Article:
Scholarships for Student Parents!

 

The first step to financing a college education as a student parent is to complete the Free Application for Federal Student Aid (FAFSA) at http://www.fafsa.ed.gov. This application will be sent directly to the financial aid office at your school, and is used to determine awards for financial aid such as the Federal Pell Grant, Work Study, and Federal Stafford Loans, as well as some other state grant programs.

However, federal student aid often falls short of covering all of the costs when you are a student parent. One way that some people fill the gap, is through scholarships.

Unfortunately there’s no magic secret to unlocking the support of scholarships to support your education as a student parent. However, those who have been successful with securing scholarships have told us they applied to multiple scholarships every year.

We know you are busy as a student parent, and it can be frustrating to find scholarships that are right for you, and the time to apply!

There are five general types of scholarships that you should consider applying for:

  • Institutional Scholarships – These are scholarships available directly through your college or university. Ask at your college’s financial aid office if your institution offers any merit-based or need-based institutional scholarships and how to apply for consideration!
  • State and local scholarships – There are often scholarships available through your state that can help you meet college costs. Some scholarships have to be applied for separately, for example through an agency such as the Oregon Student Assistance Commission, while others are awarded directly as part of your FAFSA.
  • Private Scholarships – Private scholarships are often offered through private foundations, or even sometimes through corporate programs and individual donors. Private scholarships are often highly competitive, receiving hundreds of applications per cycle, and are nationally competitive—so bring your A game!
  • Public Assistance Programs – Although public assistance programs are not technically a type of scholarship, some public assistance programs provide additional support and assistance to help you get through college. States like Maine, Hawaii, Ohio, and California have special programs through the TANF program providing cash assistance, childcare vouchers, and other help for you to finish school. Unfortunately, some other states do not allow college to count toward qualifying to receive these services. You might also consider applying for other programs such as the Supplemental Nutritional Assistance Program (SNAP), Child Care Assistance Vouchers, Head Start, Housing Subsidy Programs (Section 8), the WIC Nutrition Program, Energy Assistance (LIHEAP), Medicaid/CHIP or other programs in your community.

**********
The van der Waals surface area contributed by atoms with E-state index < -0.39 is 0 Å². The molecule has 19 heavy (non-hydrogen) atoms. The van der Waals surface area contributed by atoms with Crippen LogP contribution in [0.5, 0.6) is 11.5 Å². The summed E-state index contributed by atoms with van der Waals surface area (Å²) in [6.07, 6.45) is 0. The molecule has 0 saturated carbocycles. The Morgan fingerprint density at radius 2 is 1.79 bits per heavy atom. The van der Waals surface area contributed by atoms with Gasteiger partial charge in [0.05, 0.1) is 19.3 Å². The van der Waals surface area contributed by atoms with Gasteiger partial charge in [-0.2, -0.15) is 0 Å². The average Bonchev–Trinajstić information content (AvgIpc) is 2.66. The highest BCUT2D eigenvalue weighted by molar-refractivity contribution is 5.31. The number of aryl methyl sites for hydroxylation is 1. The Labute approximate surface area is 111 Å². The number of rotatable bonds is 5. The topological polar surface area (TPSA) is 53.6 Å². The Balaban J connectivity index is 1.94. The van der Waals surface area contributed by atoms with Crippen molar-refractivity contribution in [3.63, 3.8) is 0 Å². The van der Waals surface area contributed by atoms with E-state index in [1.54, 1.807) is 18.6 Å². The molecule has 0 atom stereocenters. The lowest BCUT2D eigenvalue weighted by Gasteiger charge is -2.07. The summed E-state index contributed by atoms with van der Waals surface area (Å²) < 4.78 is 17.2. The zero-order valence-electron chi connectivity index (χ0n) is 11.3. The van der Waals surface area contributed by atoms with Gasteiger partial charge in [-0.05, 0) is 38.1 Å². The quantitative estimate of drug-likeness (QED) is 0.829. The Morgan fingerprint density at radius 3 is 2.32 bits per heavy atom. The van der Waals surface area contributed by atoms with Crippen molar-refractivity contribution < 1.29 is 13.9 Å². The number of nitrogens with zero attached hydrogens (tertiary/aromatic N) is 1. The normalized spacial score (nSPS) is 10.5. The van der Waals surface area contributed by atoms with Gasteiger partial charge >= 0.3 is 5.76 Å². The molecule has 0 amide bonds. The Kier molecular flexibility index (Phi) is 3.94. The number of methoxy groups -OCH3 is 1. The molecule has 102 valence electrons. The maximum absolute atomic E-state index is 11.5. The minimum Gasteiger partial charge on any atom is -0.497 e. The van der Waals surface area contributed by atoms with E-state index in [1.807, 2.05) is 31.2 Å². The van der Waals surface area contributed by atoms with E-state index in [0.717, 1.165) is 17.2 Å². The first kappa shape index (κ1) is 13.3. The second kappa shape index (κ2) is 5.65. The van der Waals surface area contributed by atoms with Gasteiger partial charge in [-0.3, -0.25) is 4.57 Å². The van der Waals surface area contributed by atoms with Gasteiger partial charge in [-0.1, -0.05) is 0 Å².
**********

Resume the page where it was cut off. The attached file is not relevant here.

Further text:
• Campus-based subsidies and services – Many colleges and universities offer campus-based subsidies and services for student parents that can help you get through school. A subsidy program often pays for a specific expense, often childcare, but also textbooks, school supplies or other items provided for free or discounted cost. A service is generally a support available to students for free or for a small fee and is generally restricted to students. Services might help to save you money, for example by using campus-based health or legal services you might access free or low cost medical care and legal advice that you would otherwise have to pay for. Another campus-based program, CCAMPIS, helps with on-campus childcare for you to attend school. To find out about campus-based subsidies and services ask if there is a Student Parent Resource Center on campus. If not, you might inquire at financial aid or student affairs about support services or subsidies for student parents or for low-income students more generally.

To get a head start in your scholarship search, feel free to check out our scholarship database , assembled in collaboration with students in the Keys to Degrees Program at Endicott College.